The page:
Saturday, April 26, 2008

How to be a Health Advocate for a Loved One


I have been dealing with a personal family illness and it reminded me of a blog I did last year. I went back to review it and realized it is pretty damn good advise. I'm repeating it here for readers who may just now be reading EverythingHealth.

Five Things You Can Do for a Sick Loved One

When a loved one is sick, we often feel totally helpless and caught up in the medical world. If people only knew how important their role as caregiver really is. Credit goes to Elizabeth Cohen, CNN, for these wonderful tips on how to fight for and protect a sick loved one.
  • Don't be afraid to intervene: If you see something going on that strikes you as wrong, say so. A medication that you've never seen before, a dressing that remains after a doctor said it would be removed, IVs that should be given on a regular schedule. It's OK to push and not accept the first answer.

  • Ask Questions until you understand the answer: If the doctor says surgery is needed and you don't understand why or when or how...ask. If explanations are given in terms that make no sense..push until you understand.

  • You know things that the doctors don't: You know if your loved one is in pain, has been bleeding longer than the doctor thinks, is shy and won't talk or hundreds of other facts that the medical folks just can't know. Share information...it might be important to healing.

  • Temper your loved one's enthusiasm for quick fixes: Pain and anxiety can affect the way a patient hears the doctor. It is OK to ask for a 2nd opinion, look at alternative treatments or just stop and discuss. Be the advocate with the clear mind.
  • Scope out the nurses: The nurses are the ones that see it all. They know the details of tests, timing and the ins and outs of the complicated hospital environment. The nurse can often interpret things for you if you didn't follow rule #2. Nurses are the patient's second best advocate after you, so partner with them.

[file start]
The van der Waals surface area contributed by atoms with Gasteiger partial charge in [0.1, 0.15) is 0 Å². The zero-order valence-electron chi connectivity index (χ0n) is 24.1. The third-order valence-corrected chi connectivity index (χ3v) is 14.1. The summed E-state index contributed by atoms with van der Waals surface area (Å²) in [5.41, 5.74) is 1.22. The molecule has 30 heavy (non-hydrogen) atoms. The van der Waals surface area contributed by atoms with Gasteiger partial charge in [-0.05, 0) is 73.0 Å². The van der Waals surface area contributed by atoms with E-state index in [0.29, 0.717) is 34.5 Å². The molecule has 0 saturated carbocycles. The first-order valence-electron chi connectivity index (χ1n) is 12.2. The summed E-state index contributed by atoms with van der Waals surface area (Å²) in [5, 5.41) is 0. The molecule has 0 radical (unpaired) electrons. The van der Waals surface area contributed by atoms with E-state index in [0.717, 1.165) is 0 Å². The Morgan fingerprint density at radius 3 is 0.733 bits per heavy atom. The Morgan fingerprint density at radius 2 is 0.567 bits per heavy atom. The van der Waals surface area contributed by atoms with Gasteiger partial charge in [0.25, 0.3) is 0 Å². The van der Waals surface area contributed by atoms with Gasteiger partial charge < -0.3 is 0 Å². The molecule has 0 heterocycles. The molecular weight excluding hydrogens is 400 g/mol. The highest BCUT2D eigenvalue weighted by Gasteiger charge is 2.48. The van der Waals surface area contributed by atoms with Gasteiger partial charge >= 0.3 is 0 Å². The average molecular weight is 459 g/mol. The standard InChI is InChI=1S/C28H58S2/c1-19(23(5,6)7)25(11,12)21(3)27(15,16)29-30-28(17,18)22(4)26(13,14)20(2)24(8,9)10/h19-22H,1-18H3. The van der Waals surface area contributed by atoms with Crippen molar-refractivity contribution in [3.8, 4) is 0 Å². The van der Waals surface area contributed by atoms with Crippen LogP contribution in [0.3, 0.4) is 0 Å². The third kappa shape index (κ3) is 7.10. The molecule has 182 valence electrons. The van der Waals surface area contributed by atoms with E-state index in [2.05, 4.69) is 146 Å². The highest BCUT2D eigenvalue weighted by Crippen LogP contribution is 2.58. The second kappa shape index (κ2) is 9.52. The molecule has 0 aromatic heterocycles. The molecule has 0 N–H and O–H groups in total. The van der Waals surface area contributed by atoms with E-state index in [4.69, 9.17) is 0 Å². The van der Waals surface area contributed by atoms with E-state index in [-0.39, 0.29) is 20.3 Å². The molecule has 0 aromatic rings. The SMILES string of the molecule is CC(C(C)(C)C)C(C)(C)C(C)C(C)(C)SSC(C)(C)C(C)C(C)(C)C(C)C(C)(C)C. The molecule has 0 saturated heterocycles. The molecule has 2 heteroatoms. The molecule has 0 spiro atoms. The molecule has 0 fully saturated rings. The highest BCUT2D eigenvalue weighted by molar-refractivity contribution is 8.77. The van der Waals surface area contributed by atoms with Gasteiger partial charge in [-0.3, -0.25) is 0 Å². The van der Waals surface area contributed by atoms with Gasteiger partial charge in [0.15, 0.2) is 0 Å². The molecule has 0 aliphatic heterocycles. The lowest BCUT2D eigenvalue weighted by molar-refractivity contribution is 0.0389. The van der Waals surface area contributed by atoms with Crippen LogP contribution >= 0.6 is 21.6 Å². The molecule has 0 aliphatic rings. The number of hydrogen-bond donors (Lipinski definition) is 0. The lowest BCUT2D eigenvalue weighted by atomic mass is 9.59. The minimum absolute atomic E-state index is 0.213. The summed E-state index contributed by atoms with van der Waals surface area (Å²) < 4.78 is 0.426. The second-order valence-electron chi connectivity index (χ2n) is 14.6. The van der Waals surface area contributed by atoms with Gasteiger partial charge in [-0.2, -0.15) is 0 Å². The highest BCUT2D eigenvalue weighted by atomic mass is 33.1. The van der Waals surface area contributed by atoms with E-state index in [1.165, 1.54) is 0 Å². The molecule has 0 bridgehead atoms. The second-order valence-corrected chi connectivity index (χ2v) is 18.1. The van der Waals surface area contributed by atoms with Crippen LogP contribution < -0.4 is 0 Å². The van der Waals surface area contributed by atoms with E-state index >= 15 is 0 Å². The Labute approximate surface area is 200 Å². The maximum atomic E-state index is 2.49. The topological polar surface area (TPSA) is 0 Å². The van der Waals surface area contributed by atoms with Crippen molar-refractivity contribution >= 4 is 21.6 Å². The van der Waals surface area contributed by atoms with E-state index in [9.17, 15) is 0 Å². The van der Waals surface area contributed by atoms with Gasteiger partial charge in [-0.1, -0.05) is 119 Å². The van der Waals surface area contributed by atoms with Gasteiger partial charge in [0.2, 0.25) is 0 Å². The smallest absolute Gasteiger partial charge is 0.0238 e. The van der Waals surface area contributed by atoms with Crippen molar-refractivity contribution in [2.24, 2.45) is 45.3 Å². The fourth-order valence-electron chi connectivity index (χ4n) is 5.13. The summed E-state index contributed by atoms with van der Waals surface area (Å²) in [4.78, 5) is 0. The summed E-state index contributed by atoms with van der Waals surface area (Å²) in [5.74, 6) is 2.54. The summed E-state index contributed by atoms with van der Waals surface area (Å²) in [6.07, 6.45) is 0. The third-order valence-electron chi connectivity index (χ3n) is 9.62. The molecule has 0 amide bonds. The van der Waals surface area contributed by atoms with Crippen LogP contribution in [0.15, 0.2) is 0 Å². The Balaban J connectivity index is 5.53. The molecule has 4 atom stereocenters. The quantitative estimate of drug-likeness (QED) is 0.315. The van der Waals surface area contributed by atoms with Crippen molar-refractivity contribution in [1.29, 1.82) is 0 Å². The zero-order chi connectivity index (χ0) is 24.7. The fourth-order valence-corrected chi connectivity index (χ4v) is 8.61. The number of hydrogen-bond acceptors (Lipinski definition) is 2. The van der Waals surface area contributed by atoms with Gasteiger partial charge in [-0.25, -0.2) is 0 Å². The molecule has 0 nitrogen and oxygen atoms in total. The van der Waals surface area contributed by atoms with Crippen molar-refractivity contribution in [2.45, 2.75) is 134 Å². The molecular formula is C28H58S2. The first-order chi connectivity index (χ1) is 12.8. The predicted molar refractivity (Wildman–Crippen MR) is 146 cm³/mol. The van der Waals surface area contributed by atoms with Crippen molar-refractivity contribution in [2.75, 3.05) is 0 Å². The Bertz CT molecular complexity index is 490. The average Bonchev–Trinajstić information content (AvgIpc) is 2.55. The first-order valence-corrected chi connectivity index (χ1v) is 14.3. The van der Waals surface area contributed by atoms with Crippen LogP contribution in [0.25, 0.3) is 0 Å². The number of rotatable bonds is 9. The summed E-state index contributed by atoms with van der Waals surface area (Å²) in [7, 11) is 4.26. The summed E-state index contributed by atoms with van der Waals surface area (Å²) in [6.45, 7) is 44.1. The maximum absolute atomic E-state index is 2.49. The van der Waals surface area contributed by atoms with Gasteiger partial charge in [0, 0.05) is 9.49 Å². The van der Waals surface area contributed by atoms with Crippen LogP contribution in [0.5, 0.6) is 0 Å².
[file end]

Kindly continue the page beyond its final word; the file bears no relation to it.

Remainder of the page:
The patient without a significant loved one at their side is at a clear disadvantage. I am always happy to see family gathered around when I round on a hospital patient because I know we are all working together for a common goal.

5 comments:

Anonymous said...

VERY IMPORTANT and EXCELLENT article you wrote!!!
I was in situations where I was a caregiver and advocate for family members, and have done some of the exact things you mentioned, that in certain situations made a positive difference in their care.
I remember reading your article and thank you for repeating it.
Kellie

Anonymous said...

VERY IMPORTANT and EXCELLENT article you wrote!!!
I was in situations where I was a caregiver and advocate for family members, and have done some of the exact things you mentioned, that in certain situations made a positive difference in their care.
I remember reading your article and thank you for repeating it.
Kellie

Rich said...

Thanks for reposting this Toni -some good advice here.

And don't forget about support groups for caregivers as I feel that's an imortant resource for people struggling to maintain their own lives as well as caring for their loved one's.

JoB said...

Dear Dr. Toni, Thank you for the thoughtful and caring advice for all of us who are caregivers.

pcsolotto said...

To the owner of this blog, how far youve come?